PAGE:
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The Weight of Ink by Rachel Kadish

Two women of remarkable intellect are separated by centuries but united through history and seventeenth-century documents. The “weight of ink” takes on new meaning through this absorbing and thought-provoking book.

Are you a member of Goodreads? If so, please connect with me there.  In the meantime, consider commenting on your own book selection or ratings method. Please share with anyone who might enjoy any of these reading selections. 

 

 

 

Book Recommendation for June 2017

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This month’s recommended title, By the Book: Writers on Literature and the Literary Life from The New York Times Book Review, is one from a subcategory of books I collect about reading, writing, libraries, bookstores, book collecting, and related subjects.  Many of these books reside on my shelves at home while others are in the branches of our Pioneer Library System.  (Yes, I understand that I don’t personally own the library books, but I consider them mine just the same.  I just don’t have room for all of them to live with me.) The books about what other readers and writers enjoy are among my favorites because they give me insight on their choices and preferences and because I inevitably discover new titles to add to my “must read” list.

I understand that I don’t personally own the library books, but I consider them mine just the same.  I just don’t have room for all of them to live with me.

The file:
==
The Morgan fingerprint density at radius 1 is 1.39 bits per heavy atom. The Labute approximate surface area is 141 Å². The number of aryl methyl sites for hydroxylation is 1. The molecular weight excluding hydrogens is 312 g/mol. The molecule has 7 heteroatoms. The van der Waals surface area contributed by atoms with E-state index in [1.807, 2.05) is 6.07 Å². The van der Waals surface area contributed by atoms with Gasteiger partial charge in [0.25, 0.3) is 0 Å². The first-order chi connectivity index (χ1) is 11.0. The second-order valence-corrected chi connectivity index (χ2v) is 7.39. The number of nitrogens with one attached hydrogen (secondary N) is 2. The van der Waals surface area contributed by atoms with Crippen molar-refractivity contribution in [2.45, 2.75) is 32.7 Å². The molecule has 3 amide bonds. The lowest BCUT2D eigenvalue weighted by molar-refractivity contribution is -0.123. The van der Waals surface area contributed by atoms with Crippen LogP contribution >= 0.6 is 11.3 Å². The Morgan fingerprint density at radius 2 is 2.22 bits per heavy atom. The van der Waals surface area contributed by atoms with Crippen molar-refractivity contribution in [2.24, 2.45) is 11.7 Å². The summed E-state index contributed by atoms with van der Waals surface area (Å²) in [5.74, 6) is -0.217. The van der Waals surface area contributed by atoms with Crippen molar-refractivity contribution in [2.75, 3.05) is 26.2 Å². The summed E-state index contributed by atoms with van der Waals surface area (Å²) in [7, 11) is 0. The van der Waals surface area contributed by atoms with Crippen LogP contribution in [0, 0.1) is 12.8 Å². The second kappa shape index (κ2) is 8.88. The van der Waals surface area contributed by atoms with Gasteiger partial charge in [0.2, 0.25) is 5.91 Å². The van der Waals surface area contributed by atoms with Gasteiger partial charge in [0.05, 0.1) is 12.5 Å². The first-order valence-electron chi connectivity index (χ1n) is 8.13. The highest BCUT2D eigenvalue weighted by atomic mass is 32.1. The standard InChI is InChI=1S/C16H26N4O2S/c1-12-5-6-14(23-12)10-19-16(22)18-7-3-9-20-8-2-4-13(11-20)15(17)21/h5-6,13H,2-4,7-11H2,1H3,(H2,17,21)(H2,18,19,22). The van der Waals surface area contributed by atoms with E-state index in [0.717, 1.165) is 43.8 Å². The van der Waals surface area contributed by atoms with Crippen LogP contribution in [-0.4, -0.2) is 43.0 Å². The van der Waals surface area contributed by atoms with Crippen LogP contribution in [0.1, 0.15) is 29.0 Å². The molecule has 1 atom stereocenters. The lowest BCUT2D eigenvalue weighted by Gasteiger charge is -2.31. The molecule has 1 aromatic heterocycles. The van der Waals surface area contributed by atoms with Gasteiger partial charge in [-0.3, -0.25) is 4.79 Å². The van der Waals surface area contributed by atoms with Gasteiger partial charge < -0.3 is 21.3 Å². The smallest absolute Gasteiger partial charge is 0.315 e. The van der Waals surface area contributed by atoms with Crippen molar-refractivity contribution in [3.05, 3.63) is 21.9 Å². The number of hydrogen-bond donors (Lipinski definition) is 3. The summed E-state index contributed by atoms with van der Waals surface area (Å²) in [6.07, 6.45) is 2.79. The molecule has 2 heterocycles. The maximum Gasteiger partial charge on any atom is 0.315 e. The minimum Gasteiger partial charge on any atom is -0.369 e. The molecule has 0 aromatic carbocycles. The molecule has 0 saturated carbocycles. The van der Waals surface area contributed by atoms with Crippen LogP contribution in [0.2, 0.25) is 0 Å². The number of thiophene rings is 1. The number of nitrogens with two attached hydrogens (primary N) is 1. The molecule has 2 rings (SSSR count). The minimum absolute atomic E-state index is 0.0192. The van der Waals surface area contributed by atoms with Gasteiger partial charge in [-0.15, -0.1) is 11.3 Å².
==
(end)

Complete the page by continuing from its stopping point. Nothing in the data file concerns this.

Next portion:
It took me some time to read By the Book, but that didn’t diminish my pleasure in it. It’s the kind of book that is best taken in small bites; to do otherwise would be, for me, like eating the entire Thanksgiving turkey in one sitting. (I do like turkey and look forward to leftovers. Any perceived implication that authors’ opinions should be compared to helpings of turkey is entirely coincidental).

The layout of the book lends itself to reading about three, four, or ten (the reader’s decision) author responses to many of the same questions. Some typical questions include “When and where do you like to read?”, “What were your favorite books as a child?”, “Disappointing, overrated, just not good: What book did you feel you were supposed to like and didn’t?”, “If you could require the president to read just one book, what would it be?”

I found that reading about three authors’ responses was what I could absorb without getting them confused. Of course, it helped when an author like David Sedaris followed someone like Colin Powell.

Special sections included compiled responses on subjects such as “My Library”, “On Poetry”, “On Not Having Read”, and “Laugh-Out-Loud Funny”. Sixty-five authors were interviewed for the book, including several of my favorites: Elizabeth Gilbert, Anne Lamott, Marilynne Robinson, Hilary Mantel, Khaled Hosseini, James McBride, Ann Patchett and others.

I will end with my favorite response to the question “If you could require the president to read one book, what would it be”? from Gary Shteyngart: “Definitely Don’t Bump the Glump by Shel Silverstein. It’s about how a great many creatures you encounter will try to eat you, even if you start acting all bipartisan.”

Added Note: Pamela Paul, who edited By the Book, has recently released a new title: My Life with Bob: Flawed Heroine Keeps Book of Books, Plot Ensues. Bob is Paul’s journal, her “book of books” in which she has recorded every book she has read from high school forward. Those of us who record our books in journals or on Goodreads will be interested in the long list of titles, but even more so in the relationship between the Paul and the books she has read.  I have added this title to my own “must read” list.

Reading Resource of the Month: Shelf Awareness is a website and newsletter that helps readers discover the 25 best books of the week, as chosen by booksellers, librarians and other industry experts. They also feature news about books and authors, author interviews and more of interest to readers and book lovers.